The Private Well Owner’s Maintenance Manual – Volume I
Before your expectations get too high, please know that this isn’t an official owners’ manual for those of you who own a private well. But, it’s very likely that this is the closest you’ll ever get to one.
It seems that those homeowners who desire the space and fresh air of country living – and who also find themselves being the owners of a private well – are somewhat left on their own when it comes to really knowing what they need to know about wells. It’s easy to feel you have a basic understanding of them but when it comes to knowing your well – how to maintain it, how to recognize it, and when there’s an issue and how to repair it – things start getting a bit vague and confusing.
In “Volume I” and “Volume II”, you’ll be introduced to the basics of private well ownership, so you’ll feel better informed and equipped to maintain and service your private well.
Don’t skimp on basic preemptive maintenance. In other words, an ounce of prevention can be worth a pound of cure when it comes to taking care of your well. Make it important to have your well inspected very so often. If you overlook this critical, precautionary task, a tiny very manageable problem will grow into a bigger, costly, very inconvenient domestic crisis at some point.
Look at it this way: Would you drive your car for 15,000 or more miles without ever having the oil checked? Of course not. Give your well the same priority as you do your automobile for the same reason.
Know the four essentials of a professional well check-up. They are as follows: a flow test; a well equipment inspection; a water test to check for nitrates and coliform bacteria or any other concerning elements along these lines; a professional, easily understood written report that clearly explains the results of the well maintenance check-up.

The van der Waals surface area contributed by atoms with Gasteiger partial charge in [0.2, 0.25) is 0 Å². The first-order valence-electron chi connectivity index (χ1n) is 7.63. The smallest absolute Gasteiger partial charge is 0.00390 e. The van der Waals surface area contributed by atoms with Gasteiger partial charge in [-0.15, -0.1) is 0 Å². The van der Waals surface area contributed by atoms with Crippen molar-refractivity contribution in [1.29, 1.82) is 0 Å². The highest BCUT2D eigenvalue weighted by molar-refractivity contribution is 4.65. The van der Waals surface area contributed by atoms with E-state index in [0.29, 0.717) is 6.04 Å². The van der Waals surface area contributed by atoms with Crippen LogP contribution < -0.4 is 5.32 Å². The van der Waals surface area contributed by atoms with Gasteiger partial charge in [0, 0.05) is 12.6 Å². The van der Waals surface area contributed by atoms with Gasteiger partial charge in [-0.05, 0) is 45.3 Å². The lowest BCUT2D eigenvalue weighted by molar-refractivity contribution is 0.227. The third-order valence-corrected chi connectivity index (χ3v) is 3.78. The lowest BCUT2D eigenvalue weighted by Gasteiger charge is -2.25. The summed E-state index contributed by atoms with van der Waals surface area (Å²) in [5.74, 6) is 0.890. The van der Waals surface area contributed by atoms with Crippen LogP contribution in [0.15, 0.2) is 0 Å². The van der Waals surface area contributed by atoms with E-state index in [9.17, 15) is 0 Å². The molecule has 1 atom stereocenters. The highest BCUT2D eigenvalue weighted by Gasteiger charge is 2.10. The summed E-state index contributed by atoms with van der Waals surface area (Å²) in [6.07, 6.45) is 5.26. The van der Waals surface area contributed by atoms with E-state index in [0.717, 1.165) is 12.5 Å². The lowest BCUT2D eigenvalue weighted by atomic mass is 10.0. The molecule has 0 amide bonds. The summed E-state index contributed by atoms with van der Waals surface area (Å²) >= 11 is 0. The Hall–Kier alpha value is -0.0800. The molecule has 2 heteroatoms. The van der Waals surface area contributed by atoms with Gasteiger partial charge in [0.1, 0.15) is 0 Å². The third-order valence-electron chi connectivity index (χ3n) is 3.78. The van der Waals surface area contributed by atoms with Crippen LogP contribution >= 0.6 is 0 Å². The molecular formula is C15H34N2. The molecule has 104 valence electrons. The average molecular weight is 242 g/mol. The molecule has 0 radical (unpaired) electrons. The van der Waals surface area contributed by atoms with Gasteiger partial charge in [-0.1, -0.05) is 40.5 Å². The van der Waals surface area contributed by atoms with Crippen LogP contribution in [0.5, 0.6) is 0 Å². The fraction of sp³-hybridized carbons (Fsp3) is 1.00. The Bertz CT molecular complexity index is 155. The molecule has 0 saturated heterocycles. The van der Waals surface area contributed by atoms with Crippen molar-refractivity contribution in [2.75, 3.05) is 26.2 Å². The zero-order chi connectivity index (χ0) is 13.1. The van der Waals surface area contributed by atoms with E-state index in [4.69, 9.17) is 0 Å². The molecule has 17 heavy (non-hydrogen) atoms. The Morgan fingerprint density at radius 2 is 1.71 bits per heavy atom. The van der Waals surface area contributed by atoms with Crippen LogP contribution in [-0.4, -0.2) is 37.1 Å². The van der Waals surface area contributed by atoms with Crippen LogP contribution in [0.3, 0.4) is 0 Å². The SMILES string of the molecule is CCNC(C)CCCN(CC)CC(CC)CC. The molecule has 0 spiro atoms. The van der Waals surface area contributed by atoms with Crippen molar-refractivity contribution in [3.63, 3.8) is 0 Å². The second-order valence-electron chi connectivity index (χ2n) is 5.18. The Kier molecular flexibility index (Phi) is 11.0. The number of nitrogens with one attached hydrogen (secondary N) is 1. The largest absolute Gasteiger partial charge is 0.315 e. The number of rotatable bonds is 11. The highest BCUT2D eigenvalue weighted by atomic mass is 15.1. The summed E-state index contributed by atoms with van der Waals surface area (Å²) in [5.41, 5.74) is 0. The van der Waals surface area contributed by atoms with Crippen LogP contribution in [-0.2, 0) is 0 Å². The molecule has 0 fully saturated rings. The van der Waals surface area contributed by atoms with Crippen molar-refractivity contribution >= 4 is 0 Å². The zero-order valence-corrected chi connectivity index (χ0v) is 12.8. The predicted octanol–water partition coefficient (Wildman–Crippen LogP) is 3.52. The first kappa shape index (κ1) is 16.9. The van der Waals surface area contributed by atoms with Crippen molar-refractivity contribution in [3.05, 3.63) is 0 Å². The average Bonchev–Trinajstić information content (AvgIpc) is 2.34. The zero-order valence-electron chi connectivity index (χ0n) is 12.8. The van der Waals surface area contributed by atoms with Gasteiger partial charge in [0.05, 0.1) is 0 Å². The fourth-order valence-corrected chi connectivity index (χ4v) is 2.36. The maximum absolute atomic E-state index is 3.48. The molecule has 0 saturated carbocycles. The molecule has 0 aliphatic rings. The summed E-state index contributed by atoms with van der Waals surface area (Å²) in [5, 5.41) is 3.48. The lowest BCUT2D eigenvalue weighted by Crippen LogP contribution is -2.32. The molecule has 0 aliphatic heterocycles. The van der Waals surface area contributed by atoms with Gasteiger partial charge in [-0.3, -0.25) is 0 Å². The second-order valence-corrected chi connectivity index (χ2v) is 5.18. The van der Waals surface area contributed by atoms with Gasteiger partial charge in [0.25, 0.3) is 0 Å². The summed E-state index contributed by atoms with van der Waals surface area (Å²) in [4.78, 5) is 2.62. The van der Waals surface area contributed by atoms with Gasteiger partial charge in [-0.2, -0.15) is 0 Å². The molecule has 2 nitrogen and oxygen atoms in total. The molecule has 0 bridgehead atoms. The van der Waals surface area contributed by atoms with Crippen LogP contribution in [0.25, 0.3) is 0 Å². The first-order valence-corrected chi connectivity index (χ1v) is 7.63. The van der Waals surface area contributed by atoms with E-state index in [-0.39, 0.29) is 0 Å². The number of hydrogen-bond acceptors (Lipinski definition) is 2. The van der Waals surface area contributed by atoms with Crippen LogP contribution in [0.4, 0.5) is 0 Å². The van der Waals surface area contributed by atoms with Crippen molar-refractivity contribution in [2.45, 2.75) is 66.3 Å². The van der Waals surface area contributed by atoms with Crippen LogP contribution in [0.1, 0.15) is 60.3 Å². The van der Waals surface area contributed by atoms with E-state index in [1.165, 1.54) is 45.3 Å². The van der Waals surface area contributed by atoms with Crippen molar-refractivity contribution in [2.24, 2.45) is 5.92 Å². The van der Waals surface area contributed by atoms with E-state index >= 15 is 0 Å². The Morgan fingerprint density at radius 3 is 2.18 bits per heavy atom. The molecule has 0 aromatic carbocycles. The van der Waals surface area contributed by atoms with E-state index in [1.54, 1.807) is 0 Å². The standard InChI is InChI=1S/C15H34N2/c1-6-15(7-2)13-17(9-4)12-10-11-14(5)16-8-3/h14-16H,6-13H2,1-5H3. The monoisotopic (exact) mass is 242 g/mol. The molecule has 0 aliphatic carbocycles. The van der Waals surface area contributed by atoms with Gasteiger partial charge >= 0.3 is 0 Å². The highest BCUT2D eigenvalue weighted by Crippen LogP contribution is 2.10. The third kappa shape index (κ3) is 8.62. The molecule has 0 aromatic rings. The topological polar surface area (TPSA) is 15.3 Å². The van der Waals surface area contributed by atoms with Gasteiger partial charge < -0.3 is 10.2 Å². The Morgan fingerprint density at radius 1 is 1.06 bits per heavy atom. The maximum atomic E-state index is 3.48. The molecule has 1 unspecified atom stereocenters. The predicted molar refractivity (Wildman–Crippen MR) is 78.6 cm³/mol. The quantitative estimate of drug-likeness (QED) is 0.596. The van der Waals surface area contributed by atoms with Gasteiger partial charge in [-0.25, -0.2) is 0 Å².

Well maintenance and service are not DIY. Well owners who think they can tackle maintenance and repairs of their wells are usually very disappointed. Contract a water well system professional with the right expertise, equipment, and level of experience to ensure your well operates safely and your water supply is safe.
Many competent, handy homeowners have totally messed up their wills in their efforts to fix a problem they were having. Even something as basic as removing the well cap runs the risk of introducing some type of contamination into your well. And it’s quite common for well DIYers to drop a tool in the well which can make the pump inoperable; this simple accident can also result in electrocution if the pump is submersible.
Rely on this checklist for maintaining your well.
Hire certified or licensed pump installers and well drillers when constructing your well.
Get an annual maintenance check on your well with a bacterial test.
Make sure all chemicals known to be hazardous are stored far away from your well.
Assess your well cap or cover every so often to make sure it’s in good condition.